“Almost as soon as ‘rock’ consolidated its identity in the late Sixties, there’s been post-or avant-rock; for decades, a post-rock continuum has been running in parallel with the mainstream. And when the mainstream gets dull, people’s attention starts to drift to the outerzone.” –Simon Reynolds, “Tortoise: Shell on Earth”
Tortoise, Millions Now Living Will Never Die fits rather comfortably in the middle of a trio of important post-rock records, bookended by Stereolab, Transient Random-Noise Bursts With Announcements (1993), and Broadcast, The Noise Made By People (2000). Each of these records has a recognizable sonic architecture that deviates from and goes beyond standard rock forms. Transient Random-Noise Bursts: French ye-ye pop. Noise Made By People: cooled-down British spy-film soundtracks. The instrumental Millions Now Living starts with dub (i.e. reggae songs deconstructed through remixing them) and then keeps changing, guided by a spirit of improvisation from avant-garde jazz.
Studio improvisation, of course, can have further layers of production and post-production. Thanks to extended time for rehearsal, the members of Tortoise, a collective of musicians from experimental (Bastro) and subversive (Eleventh Dream Day) rock bands in Chicago, had an intricate roadmap for each song. Even after just the first listen, Millions Now Living sounds like an impressive demonstration of how an overflow of ideas across musical genres can be studio-shaped into coherent structures that never feel too prefabricated.
In rock music, there has long been fascination with accidental moments captured in the studio. And for whatever reason, studio accidents do age rather well. Listen to any classic Beach Boys or Beatles record and you can find yourself, almost unconsciously, drawn to the unplanned moments, such as studio chatter, instrumental bleed through, and flubs and false starts.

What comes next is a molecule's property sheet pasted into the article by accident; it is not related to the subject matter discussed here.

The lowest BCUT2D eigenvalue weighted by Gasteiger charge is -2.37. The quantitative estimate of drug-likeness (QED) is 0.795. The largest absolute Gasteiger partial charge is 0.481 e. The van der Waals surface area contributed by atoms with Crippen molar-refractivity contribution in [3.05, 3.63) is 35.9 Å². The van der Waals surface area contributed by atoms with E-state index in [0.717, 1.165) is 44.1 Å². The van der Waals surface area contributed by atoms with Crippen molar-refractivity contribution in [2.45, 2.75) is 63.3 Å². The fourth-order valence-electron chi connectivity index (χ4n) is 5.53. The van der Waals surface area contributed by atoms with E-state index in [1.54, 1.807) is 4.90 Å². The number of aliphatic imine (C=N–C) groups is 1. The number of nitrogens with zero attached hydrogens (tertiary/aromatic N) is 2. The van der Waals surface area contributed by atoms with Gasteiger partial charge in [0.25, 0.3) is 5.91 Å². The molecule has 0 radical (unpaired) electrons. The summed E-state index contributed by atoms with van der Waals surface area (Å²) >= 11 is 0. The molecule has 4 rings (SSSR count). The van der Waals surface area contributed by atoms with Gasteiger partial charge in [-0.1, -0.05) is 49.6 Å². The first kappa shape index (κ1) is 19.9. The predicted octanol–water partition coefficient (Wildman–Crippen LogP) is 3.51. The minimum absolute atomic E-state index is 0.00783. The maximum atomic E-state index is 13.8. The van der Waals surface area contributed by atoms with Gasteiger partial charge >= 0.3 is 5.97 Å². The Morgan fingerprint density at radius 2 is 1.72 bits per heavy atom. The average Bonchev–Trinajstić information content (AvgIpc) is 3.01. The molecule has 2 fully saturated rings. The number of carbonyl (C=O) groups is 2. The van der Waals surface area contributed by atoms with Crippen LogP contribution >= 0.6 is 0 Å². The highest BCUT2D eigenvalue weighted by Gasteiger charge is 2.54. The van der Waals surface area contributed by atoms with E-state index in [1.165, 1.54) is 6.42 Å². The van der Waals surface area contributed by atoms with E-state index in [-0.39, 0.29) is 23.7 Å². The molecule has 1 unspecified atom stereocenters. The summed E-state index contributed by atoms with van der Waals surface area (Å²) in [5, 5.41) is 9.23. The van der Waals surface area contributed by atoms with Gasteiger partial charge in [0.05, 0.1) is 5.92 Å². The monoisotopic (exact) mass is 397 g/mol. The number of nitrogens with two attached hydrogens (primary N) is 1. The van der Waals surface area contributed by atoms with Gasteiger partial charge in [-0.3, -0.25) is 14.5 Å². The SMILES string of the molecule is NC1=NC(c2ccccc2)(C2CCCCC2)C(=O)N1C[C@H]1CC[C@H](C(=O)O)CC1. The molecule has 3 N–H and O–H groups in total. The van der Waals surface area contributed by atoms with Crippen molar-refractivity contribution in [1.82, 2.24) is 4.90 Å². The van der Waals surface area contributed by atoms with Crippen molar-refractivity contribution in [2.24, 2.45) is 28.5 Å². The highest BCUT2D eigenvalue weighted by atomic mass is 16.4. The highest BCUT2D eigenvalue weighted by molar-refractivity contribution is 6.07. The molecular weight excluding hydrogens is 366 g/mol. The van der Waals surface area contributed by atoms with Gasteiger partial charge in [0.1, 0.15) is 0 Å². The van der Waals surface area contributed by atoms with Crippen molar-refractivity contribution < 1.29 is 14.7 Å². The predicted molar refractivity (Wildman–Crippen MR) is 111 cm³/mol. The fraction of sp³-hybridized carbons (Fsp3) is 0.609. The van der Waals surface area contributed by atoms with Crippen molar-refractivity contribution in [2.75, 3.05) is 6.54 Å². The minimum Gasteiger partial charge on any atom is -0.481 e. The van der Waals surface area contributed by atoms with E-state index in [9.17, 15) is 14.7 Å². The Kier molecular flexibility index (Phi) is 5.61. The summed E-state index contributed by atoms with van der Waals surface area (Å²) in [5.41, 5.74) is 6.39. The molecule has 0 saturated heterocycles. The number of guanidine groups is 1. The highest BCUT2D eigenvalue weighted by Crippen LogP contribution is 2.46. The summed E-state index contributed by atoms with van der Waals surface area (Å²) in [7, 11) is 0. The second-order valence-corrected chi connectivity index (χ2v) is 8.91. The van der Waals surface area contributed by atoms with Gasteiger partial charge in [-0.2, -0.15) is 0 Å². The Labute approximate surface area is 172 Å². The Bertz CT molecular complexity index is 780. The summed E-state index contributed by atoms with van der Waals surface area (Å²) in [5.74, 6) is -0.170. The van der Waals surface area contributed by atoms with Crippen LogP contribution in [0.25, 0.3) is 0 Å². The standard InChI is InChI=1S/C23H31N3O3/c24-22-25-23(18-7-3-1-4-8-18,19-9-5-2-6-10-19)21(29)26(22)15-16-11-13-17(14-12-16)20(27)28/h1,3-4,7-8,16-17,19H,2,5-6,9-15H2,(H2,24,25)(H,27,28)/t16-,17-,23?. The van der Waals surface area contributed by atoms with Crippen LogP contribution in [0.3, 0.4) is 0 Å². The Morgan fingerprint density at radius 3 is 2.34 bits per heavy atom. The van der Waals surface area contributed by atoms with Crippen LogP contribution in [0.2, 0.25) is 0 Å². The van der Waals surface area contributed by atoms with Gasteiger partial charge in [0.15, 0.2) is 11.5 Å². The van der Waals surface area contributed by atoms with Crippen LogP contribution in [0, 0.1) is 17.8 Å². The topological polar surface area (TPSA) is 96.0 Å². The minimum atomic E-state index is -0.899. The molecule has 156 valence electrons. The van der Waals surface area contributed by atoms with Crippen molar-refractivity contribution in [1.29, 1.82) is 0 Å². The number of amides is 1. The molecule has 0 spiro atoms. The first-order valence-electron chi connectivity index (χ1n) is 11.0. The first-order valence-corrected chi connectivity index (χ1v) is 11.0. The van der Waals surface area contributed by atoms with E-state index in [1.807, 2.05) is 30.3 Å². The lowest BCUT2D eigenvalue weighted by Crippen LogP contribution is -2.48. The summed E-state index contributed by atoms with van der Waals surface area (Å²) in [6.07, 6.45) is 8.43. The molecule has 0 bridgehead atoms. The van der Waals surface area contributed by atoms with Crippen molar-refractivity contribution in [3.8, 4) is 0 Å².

In Millions Now Living, the full title taken from an evangelical-religious essay, there is a much greater commitment to chance that pushes the music past a strictly rock aesthetic, while building an emotional force created through the communal-vibe of musicians working in the studio. And, I can tell you firsthand, it’s work. To not sound terrible. To not sound (which would be even worse) cliché.
But the ghostly glide of the record does sound effortless, and the musicians often seem to act as if they’ve fallen head over heels in love with this illusion. Not that they’d ever claim that they were the first to discover any of this. Millions Now Living points directly to the influence of Krautrock. We could go on at length about Krautrock bands like Can, Faust, and Neu! (for more information, you should talk to your friendly expert who works at the local record store); suffice to say that their songs had a restless groove and their minimalist hooks pulsed with rhythmic energy. Listen, for example, to “Sing Swan Song” (1972), by Can, and then imagine how Tortoise would’ve used it as a blueprint.
The first time I heard the melancholy, Can-like opening figure of “Glass Museum,” from Millions Now Living, was a moment that has stuck with me ever since. Sustained guitar chords cap off nearly every measure, as if to allow for a quick moment to collect your thoughts. Three minutes in, however, the song suddenly changes course. The guitar shifts to a harder staccato riff, while the rhythm section lets loose, driving the song forward and building tension, until, with another sustained guitar chord, the song returns to the opening figure.
The philosophy of Tortoise, bassist Doug McCombs said in a 1996 interview, was to “always keep ‘em jumping!” It’s as if they dare you to keep up, as you encounter one swerve after another. The design of the opening track, “Djed,” sounds off-putting to be sure: a 21-minute continuum of fragmented Krautrock motifs. But when the drums kick into a motorized beat, it feels like a carefree ride on the autobahn. Then you crash into a gigantic audio drop-out that will have you running to check your audio equipment to see if it’s working properly. Out of this wreckage, a hypnotic melodic pattern surfaces.
Another audio illusion underpins the closing track, “Along the Banks of Rivers.” You’ll think you’re hearing a guitar twang out an imagined theme to a surfer-espionage thriller, but what’s actually being played is a six-string piccolo bass. The notes, when played on this type of bass, have a slightly different attack and decay than if played on guitar.
Music that sounds just off-center, like an unbalanced composition in film, makes you focus on different things than you would normally. Millions Now Living gets you to pay attention by taking such interesting chances.